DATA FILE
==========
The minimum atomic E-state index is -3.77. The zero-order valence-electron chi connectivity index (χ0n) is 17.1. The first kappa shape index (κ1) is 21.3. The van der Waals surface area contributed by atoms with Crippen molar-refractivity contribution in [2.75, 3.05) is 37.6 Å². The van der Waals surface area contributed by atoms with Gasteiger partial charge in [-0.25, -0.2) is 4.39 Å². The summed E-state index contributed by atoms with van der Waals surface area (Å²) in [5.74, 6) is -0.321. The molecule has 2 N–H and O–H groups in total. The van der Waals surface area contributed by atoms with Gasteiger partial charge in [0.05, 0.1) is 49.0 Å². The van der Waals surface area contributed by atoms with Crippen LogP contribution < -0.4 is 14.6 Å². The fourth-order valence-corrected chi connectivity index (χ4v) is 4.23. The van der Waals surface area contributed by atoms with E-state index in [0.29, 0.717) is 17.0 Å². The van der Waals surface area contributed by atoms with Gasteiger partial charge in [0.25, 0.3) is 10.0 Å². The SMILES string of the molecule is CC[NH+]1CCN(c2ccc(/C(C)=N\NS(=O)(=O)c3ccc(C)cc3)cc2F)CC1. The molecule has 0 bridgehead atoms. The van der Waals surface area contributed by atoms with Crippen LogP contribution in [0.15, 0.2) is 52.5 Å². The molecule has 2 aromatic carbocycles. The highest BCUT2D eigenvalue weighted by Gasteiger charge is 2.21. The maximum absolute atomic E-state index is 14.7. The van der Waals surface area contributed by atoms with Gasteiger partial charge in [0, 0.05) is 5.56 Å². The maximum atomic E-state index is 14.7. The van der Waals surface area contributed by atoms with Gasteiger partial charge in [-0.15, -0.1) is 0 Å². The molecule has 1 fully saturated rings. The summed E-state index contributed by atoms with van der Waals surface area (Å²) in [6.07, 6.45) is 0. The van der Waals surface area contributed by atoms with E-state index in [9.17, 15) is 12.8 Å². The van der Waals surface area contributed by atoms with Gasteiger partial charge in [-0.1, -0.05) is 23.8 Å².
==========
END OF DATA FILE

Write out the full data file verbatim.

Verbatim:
The minimum atomic E-state index is -3.77. The zero-order valence-electron chi connectivity index (χ0n) is 17.1. The first kappa shape index (κ1) is 21.3. The van der Waals surface area contributed by atoms with Crippen molar-refractivity contribution in [2.75, 3.05) is 37.6 Å². The van der Waals surface area contributed by atoms with Gasteiger partial charge in [-0.25, -0.2) is 4.39 Å². The summed E-state index contributed by atoms with van der Waals surface area (Å²) in [5.74, 6) is -0.321. The molecule has 2 N–H and O–H groups in total. The van der Waals surface area contributed by atoms with Gasteiger partial charge in [0.05, 0.1) is 49.0 Å². The van der Waals surface area contributed by atoms with Crippen LogP contribution < -0.4 is 14.6 Å². The fourth-order valence-corrected chi connectivity index (χ4v) is 4.23. The van der Waals surface area contributed by atoms with E-state index in [0.29, 0.717) is 17.0 Å². The van der Waals surface area contributed by atoms with Gasteiger partial charge in [0.25, 0.3) is 10.0 Å². The SMILES string of the molecule is CC[NH+]1CCN(c2ccc(/C(C)=N\NS(=O)(=O)c3ccc(C)cc3)cc2F)CC1. The molecule has 0 bridgehead atoms. The van der Waals surface area contributed by atoms with Crippen LogP contribution in [0.15, 0.2) is 52.5 Å². The molecule has 2 aromatic carbocycles. The highest BCUT2D eigenvalue weighted by Gasteiger charge is 2.21. The maximum absolute atomic E-state index is 14.7. The van der Waals surface area contributed by atoms with Gasteiger partial charge in [0, 0.05) is 5.56 Å². The maximum atomic E-state index is 14.7. The van der Waals surface area contributed by atoms with Gasteiger partial charge in [-0.15, -0.1) is 0 Å². The molecule has 1 fully saturated rings. The summed E-state index contributed by atoms with van der Waals surface area (Å²) in [6.07, 6.45) is 0. The van der Waals surface area contributed by atoms with E-state index in [9.17, 15) is 12.8 Å². The van der Waals surface area contributed by atoms with Gasteiger partial charge in [-0.1, -0.05) is 23.8 Å².